Under normal driving the 4x4’s rear wheels spun freely. The rear axle was hydraulically engaged at the hit of a switch located on the center console. Because the system had no central differential Citroen recommended not driving over dry pavement for prolonged periods of time with the four wheels engaged. While the AX 4x4 was excellent on slippery terrains and dirt roads, its limited ground clearance meant that it couldn’t be used for serious offroading like a Niva or a Panda.

The four wheel drive system made the AX 4x4 the heaviest of the lineup, tipping the scales at 825 kilos (1818 pounds), or 300 pounds more than a base AX. Another disadvantage was that body had to be modified to accomodate the rear axle, eating up precious trunk space.

Like many French cars the AX was available in various special editions that ranged from economy to luxury. The 4x4 wasn’t spared from this and the Piste Rouge edition was introduced in 1992. It was a limited edition of 400 cars that were better equipped (and consequently more expensive) than a standard 4x4, though an A/C was still not available. It was only built in red and with three doors and kept the same 13” wheels as the standard model. A sunroof, a three-spoke steering wheel and tinted windows all came standard and it had the AX Sport’s bumpers with integrated fog lights up front.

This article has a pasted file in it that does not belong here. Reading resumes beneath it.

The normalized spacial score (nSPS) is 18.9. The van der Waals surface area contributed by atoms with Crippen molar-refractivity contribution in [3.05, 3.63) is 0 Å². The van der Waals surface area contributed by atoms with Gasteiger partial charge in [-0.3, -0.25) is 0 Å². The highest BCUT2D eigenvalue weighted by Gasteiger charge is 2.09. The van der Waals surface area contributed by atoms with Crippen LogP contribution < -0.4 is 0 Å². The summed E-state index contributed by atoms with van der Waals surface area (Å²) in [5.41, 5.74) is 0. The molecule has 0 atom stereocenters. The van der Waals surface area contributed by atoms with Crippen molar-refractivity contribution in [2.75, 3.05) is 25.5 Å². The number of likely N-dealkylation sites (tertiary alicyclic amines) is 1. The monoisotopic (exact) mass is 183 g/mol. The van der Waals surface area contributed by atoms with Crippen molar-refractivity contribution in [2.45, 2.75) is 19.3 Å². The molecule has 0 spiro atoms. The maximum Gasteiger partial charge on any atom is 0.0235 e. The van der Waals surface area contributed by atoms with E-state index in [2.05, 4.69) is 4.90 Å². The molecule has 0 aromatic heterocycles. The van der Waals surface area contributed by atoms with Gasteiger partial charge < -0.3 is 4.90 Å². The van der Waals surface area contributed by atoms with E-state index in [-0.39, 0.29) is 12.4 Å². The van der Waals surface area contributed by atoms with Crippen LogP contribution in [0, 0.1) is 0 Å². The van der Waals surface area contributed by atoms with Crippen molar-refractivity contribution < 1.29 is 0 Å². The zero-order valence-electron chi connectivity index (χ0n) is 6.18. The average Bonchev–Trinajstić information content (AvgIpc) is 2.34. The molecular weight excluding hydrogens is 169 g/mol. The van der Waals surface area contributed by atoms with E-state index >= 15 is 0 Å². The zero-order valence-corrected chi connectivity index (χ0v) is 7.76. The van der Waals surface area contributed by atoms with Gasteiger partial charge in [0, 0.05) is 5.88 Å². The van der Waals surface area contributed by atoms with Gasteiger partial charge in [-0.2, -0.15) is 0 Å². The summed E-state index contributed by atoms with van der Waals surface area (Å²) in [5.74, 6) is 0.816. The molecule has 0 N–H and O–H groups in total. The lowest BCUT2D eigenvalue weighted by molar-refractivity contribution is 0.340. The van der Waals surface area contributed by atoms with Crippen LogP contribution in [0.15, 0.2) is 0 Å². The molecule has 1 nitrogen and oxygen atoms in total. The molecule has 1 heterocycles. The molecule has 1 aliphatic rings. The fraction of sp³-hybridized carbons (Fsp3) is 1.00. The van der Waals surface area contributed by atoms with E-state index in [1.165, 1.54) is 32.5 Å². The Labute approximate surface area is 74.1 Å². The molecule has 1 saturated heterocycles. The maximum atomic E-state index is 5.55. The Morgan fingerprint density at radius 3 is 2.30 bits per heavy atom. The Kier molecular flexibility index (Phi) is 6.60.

Production of the 4x4 carried on until July 1996. By that point Citroen had launched a replacement for the AX, the Saxo, and AX sales slowly declined until the final one rolled off the assembly line in 1998. The AX 4x4 is far from common today but there are still some putting around the mountainous regions of Europe.

All photos copyright Ran When Parked 2011.

May 5, 2011

Ran When Parked forums.

We launched the Ran When Parked forums a few weeks ago. It's a great place to talk cars with like-minded people. You can show us your projet(s), get tech advice, look at car-related collectibles or share your own, etc.

You can find the forums by clicking
here or on this link:

Registration is absolutely free and there are no subscriptions fees to speak of, we promise. We're not going to ask you to give us a credit card number or to send us flat-twin parts in exchange.